Conscious Coupling: What Happens When Communications and Program Teams Work TOGETHER to Maximize Awareness for an Issue
- Always insist on a kick-off meeting at the outset of a new project. Discuss goals, deliverables, audiences and timing from the very start.
- Audience = destination. Make sure you’re talking about the same location. Your north star may be state policymakers and the program team’s north star may be the six other people who have studied this topic full-time for years. Develop different approaches for each.
- Instead of releasing one big report at a time, try a sequence of pieces. By messaging the report’s findings in smaller chunks, it will be much easier to get media coverage beyond the typical niche audience of researchers and academics.
- Get clear on your strategy by defining your team’s most important metrics of success.
Life is a highway, and your communications plans are like road trips. Session presenters Mai Tran and Jennifer Clark used the extended metaphor of road tripping to lead the audience through “The Carpool Strategy”of planning and execution that allows program and communications teams to be their most effective together.
Before the trip begins, make sure to establish common ground between teams. This is the most crucial time period for laying out the groundwork for success. Get clear on the destination (where are we going?), the route (how will we get there?) and who is doing what.
During the trip, call shotgun and keep asking for a front seat. Your perspective is inherently different, and valuable. Be open to recalibrating your strategy as the project progresses.
At the end of the cycle, take time to stop, pause, and reflect on evidence-based insights. This is critical to being viewed as an expert when it comes to your communications and media strategy.
What worked? What didn’t? These are your opportunities for growth. By reinforcing the common ground, you carry it forward.
Questions from the Audience:
Q: What to do when other departments insist on comms strategies that don’t make sense for the project?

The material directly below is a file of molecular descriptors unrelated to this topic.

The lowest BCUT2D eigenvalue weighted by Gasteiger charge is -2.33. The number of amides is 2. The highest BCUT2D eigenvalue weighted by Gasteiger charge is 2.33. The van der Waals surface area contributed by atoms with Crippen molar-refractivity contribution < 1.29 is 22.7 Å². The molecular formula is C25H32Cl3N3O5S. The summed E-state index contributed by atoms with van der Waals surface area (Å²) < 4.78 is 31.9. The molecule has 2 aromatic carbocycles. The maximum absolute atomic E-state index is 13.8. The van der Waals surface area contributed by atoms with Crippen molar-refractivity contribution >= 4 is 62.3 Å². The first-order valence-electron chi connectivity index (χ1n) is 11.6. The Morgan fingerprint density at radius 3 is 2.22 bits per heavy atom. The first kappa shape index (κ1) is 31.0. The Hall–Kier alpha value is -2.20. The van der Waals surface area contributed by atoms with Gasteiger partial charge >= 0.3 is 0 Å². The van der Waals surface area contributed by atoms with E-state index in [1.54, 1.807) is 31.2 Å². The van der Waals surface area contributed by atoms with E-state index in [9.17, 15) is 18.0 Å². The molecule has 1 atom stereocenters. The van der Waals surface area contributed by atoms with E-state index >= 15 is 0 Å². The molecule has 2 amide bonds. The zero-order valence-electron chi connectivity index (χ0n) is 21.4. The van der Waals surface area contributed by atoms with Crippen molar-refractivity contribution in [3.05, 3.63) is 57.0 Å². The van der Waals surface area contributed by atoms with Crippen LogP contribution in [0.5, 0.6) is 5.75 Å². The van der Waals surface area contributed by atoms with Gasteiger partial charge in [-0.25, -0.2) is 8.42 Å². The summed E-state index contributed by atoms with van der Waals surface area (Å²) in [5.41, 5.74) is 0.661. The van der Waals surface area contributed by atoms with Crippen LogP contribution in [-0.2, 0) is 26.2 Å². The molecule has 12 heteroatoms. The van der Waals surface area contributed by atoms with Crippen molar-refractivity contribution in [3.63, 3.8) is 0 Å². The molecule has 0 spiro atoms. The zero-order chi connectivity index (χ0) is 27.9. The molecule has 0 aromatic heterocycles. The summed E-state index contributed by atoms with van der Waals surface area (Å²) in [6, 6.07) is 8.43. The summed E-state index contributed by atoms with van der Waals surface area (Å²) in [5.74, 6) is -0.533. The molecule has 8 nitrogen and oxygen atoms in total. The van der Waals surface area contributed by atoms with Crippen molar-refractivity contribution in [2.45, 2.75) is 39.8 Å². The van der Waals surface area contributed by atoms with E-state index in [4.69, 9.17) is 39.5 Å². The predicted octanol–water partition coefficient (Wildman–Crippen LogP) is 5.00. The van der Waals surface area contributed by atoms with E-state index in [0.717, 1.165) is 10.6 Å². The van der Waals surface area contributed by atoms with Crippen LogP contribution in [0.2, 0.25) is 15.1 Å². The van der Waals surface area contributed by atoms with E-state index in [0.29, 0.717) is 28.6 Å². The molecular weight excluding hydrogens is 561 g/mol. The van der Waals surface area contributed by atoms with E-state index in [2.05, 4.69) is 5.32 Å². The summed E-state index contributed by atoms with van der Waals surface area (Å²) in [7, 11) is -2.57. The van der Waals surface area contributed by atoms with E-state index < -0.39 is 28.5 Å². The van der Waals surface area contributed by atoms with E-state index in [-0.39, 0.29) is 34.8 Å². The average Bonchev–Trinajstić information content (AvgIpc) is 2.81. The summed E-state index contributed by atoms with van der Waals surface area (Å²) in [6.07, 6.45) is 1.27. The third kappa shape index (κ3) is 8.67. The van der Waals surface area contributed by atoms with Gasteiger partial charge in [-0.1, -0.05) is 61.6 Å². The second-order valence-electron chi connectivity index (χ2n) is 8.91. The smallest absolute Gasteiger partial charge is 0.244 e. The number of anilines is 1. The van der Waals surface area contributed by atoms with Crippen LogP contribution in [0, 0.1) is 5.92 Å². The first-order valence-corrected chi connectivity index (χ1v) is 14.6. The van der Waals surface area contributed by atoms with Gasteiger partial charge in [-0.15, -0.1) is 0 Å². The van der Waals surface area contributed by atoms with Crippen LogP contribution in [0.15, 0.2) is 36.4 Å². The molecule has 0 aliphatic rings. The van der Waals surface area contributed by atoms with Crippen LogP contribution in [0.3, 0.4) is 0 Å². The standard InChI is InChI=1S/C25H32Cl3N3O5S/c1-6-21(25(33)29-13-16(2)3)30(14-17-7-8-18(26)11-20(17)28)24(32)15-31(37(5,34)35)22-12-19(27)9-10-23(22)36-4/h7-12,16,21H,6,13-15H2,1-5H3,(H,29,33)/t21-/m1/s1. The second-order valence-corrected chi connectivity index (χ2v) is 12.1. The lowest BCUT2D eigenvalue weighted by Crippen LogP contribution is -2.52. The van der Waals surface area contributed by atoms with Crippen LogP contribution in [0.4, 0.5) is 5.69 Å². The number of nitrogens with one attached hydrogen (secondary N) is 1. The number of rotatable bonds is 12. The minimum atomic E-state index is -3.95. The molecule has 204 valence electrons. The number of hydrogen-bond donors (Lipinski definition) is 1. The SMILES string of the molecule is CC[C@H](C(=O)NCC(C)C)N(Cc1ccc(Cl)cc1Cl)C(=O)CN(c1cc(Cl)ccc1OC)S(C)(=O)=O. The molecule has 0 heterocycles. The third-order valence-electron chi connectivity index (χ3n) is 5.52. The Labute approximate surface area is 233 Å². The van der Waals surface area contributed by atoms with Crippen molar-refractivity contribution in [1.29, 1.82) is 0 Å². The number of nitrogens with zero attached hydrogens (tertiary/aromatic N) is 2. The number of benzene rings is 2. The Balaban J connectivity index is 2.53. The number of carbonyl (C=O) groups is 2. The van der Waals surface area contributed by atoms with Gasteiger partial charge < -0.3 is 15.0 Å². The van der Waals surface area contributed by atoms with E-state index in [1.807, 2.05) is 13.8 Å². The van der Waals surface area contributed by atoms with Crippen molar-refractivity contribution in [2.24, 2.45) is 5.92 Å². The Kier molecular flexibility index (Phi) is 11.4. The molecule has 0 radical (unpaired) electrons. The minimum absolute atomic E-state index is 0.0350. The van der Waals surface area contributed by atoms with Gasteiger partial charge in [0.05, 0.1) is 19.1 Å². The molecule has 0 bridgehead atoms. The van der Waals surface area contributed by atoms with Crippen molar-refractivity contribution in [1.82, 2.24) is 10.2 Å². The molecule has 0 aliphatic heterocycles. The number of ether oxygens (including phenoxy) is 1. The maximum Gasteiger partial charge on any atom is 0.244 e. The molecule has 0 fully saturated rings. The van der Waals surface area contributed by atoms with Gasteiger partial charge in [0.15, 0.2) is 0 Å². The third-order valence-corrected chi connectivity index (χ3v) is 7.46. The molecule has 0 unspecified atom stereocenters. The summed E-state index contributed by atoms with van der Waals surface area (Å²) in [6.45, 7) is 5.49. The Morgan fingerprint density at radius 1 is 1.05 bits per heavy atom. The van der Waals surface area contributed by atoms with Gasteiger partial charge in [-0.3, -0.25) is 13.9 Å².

A: Build trust, experiment, prove you were right. When things don’t make sense, and the asks are too much, it helps to be able to say, we’ve got a calendar- here are the posts you’ve requested, in the schedule. Manage expectations. It can feel like a service role to program. If we’re carpooling together, it has to be the most strategic route. “I heard you” matters.
Q: How to build a robust review process?
A: Develop empathy and understanding of the other roles on your team. Develop process by committee – how can we work together? Efficiency is overrated as compared to buy-in. A step by step, day by day with each step. Get buy-in from leadership.
Q: How to make deliverables that serve both audiences of academics and the general public?
A: Two headlines! One big one – for everyone. A smaller one – for the researchers. With longer reports, put together an executive summary – can be its own document. Different tone, etc. Do both.
Q: How do you get researchers to be clear about the goal or outcome they want?
A: Ask a lot of questions. Make a set of questions, for example: what are three things you hope to come out of this? Where could you see this going?
The speakers did a live survey of the audience, shared their “road trip” playlist and shared postcards for attendees to send themselves a takeaway from the session.
These notes were captured by Natalia Ciolko and have been reviewed by the presenters Mai Tran, and Jennifer Clark